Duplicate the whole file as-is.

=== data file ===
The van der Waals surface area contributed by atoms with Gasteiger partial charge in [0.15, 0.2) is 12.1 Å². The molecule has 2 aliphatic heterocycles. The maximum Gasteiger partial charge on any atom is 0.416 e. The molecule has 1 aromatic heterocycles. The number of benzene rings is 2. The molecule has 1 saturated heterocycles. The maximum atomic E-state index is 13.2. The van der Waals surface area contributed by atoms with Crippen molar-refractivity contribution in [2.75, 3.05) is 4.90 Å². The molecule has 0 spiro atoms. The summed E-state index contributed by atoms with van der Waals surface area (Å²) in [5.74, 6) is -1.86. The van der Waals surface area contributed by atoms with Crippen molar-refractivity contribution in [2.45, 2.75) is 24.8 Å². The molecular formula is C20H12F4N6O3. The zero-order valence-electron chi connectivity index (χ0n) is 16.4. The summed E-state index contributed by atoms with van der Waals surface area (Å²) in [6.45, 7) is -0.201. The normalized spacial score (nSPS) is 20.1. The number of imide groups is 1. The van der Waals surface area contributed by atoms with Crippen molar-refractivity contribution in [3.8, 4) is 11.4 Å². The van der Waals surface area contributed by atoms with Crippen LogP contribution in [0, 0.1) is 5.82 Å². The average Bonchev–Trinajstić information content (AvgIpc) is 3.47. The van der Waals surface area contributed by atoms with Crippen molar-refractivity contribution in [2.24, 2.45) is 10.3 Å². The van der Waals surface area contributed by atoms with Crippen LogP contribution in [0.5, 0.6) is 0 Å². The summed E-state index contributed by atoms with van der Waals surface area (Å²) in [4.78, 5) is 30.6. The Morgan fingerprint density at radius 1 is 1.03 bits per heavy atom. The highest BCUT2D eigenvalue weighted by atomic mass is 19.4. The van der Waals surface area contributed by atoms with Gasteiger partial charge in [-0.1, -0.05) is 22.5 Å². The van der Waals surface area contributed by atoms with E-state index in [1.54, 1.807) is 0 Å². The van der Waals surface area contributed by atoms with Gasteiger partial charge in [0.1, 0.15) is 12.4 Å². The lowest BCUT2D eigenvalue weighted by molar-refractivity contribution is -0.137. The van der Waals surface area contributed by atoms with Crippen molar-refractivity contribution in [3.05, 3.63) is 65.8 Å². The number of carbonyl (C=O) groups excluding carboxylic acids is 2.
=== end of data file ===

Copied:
The van der Waals surface area contributed by atoms with Gasteiger partial charge in [0.15, 0.2) is 12.1 Å². The molecule has 2 aliphatic heterocycles. The maximum Gasteiger partial charge on any atom is 0.416 e. The molecule has 1 aromatic heterocycles. The number of benzene rings is 2. The molecule has 1 saturated heterocycles. The maximum atomic E-state index is 13.2. The van der Waals surface area contributed by atoms with Crippen molar-refractivity contribution in [2.75, 3.05) is 4.90 Å². The molecule has 0 spiro atoms. The summed E-state index contributed by atoms with van der Waals surface area (Å²) in [5.74, 6) is -1.86. The van der Waals surface area contributed by atoms with Crippen molar-refractivity contribution in [2.45, 2.75) is 24.8 Å². The molecular formula is C20H12F4N6O3. The zero-order valence-electron chi connectivity index (χ0n) is 16.4. The summed E-state index contributed by atoms with van der Waals surface area (Å²) in [6.45, 7) is -0.201. The normalized spacial score (nSPS) is 20.1. The number of imide groups is 1. The van der Waals surface area contributed by atoms with Crippen molar-refractivity contribution in [3.8, 4) is 11.4 Å². The van der Waals surface area contributed by atoms with Crippen LogP contribution in [0, 0.1) is 5.82 Å². The average Bonchev–Trinajstić information content (AvgIpc) is 3.47. The van der Waals surface area contributed by atoms with Crippen molar-refractivity contribution in [2.24, 2.45) is 10.3 Å². The van der Waals surface area contributed by atoms with Crippen LogP contribution in [0.5, 0.6) is 0 Å². The summed E-state index contributed by atoms with van der Waals surface area (Å²) in [4.78, 5) is 30.6. The Morgan fingerprint density at radius 1 is 1.03 bits per heavy atom. The highest BCUT2D eigenvalue weighted by atomic mass is 19.4. The van der Waals surface area contributed by atoms with Gasteiger partial charge in [-0.1, -0.05) is 22.5 Å². The van der Waals surface area contributed by atoms with E-state index in [1.54, 1.807) is 0 Å². The van der Waals surface area contributed by atoms with Gasteiger partial charge in [0.1, 0.15) is 12.4 Å². The lowest BCUT2D eigenvalue weighted by molar-refractivity contribution is -0.137. The van der Waals surface area contributed by atoms with Crippen molar-refractivity contribution in [3.05, 3.63) is 65.8 Å². The number of carbonyl (C=O) groups excluding carboxylic acids is 2.